Loving The Local Church

shutterstock_182263787-cathedralWhat’s so great about the local church? Why should you bother to go into the four walls of a church and risk being hurt or misunderstood? What would compel you to “strive to excel in building up the church” (1 Corinthians 14:12)? Here are five reasons to love the local church and be an integral part in it. They’re not exhaustive, but they’re a start.

The church is the picture of God’s ultimate plan.
Wouldn’t it be nice to know where the world is heading? You can. God’s ultimate plan is to unite all things under the rule and reign of Jesus (Ephesians 1:10). But here’s the question: How do you know that God’s plan is moving forward? Not by listening to the nightly news, but by looking at the local church. Paul explains that it is through the church that the wisdom of God’s plan for the world is being displayed (Ephesians 3:10). How? Because it’s in the local church where people from all different races, genders, ages, personalities, social and economic backgrounds are coming together under the reign of Jesus. This can’t happen if “church” is viewed simply as a spiritual hang out with friends that already like each other. It’s only when the radical diversity of many is seen under the leadership of Jesus that the advancement of God’s ultimate plan for the world is displayed.

The church is the people Jesus loves.
The church is the bride of Christ whom he loves, and are not Christians called to love what Jesus loves? Imagine it like this: What if a husband was told, “I really like you, but I can’t stand your wife.” Any faithful husband is going to be very offended by that. Not because his wife is perfect, but because she’s his wife. Jesus is a faithful husband. If you persecute the church, then you’re persecuting him. Jesus loves the church, died for the church, and has promised to build the church. There’s a Peanuts comic where Linus says, “I love mankind; it’s people I can’t stand.” The point is that it’s easier to love things in the abstract, but it’s harder to love things in particular. Likewise, it’s not enough for Christians to just say they love the universal church; Jesus wants his followers to love the local church not because she’s perfect but because she’s his.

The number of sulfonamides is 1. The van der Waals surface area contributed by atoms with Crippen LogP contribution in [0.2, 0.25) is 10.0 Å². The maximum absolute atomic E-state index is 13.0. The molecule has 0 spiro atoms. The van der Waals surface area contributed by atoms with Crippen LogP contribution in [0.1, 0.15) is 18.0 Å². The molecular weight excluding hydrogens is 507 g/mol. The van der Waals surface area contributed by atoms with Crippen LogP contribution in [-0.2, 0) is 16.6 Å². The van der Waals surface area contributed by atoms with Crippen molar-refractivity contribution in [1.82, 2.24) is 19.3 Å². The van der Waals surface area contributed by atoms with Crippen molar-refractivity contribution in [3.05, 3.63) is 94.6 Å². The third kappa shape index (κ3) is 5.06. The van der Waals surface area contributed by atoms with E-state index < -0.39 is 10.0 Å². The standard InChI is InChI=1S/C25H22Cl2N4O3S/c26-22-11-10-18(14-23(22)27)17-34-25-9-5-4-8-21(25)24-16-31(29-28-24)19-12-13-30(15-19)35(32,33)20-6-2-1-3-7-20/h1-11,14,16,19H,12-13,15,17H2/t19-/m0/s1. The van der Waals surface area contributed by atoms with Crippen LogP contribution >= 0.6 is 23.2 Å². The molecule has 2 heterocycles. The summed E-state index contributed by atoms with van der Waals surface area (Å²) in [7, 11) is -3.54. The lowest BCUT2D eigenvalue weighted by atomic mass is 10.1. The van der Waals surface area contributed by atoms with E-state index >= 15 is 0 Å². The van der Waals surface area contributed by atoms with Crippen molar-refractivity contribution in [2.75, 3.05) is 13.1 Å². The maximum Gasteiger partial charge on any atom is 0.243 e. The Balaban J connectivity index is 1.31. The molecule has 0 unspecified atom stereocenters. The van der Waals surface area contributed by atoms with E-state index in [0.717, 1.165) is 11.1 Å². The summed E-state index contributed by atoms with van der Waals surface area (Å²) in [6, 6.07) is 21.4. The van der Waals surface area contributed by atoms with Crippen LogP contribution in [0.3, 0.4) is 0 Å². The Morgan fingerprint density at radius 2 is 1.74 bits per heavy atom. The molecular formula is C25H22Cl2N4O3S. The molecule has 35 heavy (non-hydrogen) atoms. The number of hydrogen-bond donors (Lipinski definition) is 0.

The church is a project worked on by the Holy Spirit.
There are many Christians who consider themselves spiritual, but the local church just isn’t for them. Yet Paul tells the Corinthians that if they want to be spiritual and see the Holy Spirit at work in their lives, then they need to join the Spirit in what he’s working on, namely building up the church. The Holy Spirit is committed to two primary things: bearing witness to Jesus and building up the church. This means that if someone is following the Spirit, then he’s going to find a local church to help. Now it may take some time to find the right church, and there may be circumstances where you have to leave a church, but if you’re being led by the Spirit, you’re going to be led into the church because that’s what he’s committed to building up.

The Church is where God uniquely manifests his presence.
The church is the special people of God, but it can also be referred to as a special place where God uniquely manifests his presence. God is present everywhere, but he was uniquely present in the Jewish temple. The church is now called the temple. There’s a great description of this unique presence of God where an unbeliever enters the church, the secrets of his heart are disclosed and he falls on his face in worship and declares that God is really present (1 Corinthians 14:24-25). Now what happened? The secrets of the unbeliever’s heart were disclosed bringing conviction of sin, but also the secrets of God’s heart of love and forgiveness were disclosed and this brought about comfort and worship through the gospel. This doesn’t happen by sitting on the couch eating cookies and sipping coffee amongst Christian friends. This type of presence happens when the people of God come together under the word and sacrament and interact with the God of both conviction and comfort.

The church is the pillar of God’s truth in the world.
Lastly, Paul calls the church the pillar of truth (1 Timothy 3:15). A pillar doesn’t create something; it upholds something. Thus, the church doesn’t create the truth; she’s meant to uphold the truth. The church is meant to uphold the doctrinal truth of the Bible and the truth of who Jesus is to the world. This is why the church is called the body of Christ. Jesus was the incarnation of God to the world, and the church is meant to be the incarnation of Jesus to the world. The church is meant to love others in a way that demonstrates the character of Jesus until he comes. Hopefully with these things in mind, more Christians will love the local church, not because of what she is in their sight, but rather what she is in God’s sight.

Jeremy McKeen is the lead pastor of Truth Point Church. Jeremy received his B.A. in communications and philosophy from Florida Southern College and his MDiv from Knox Theological Seminary.

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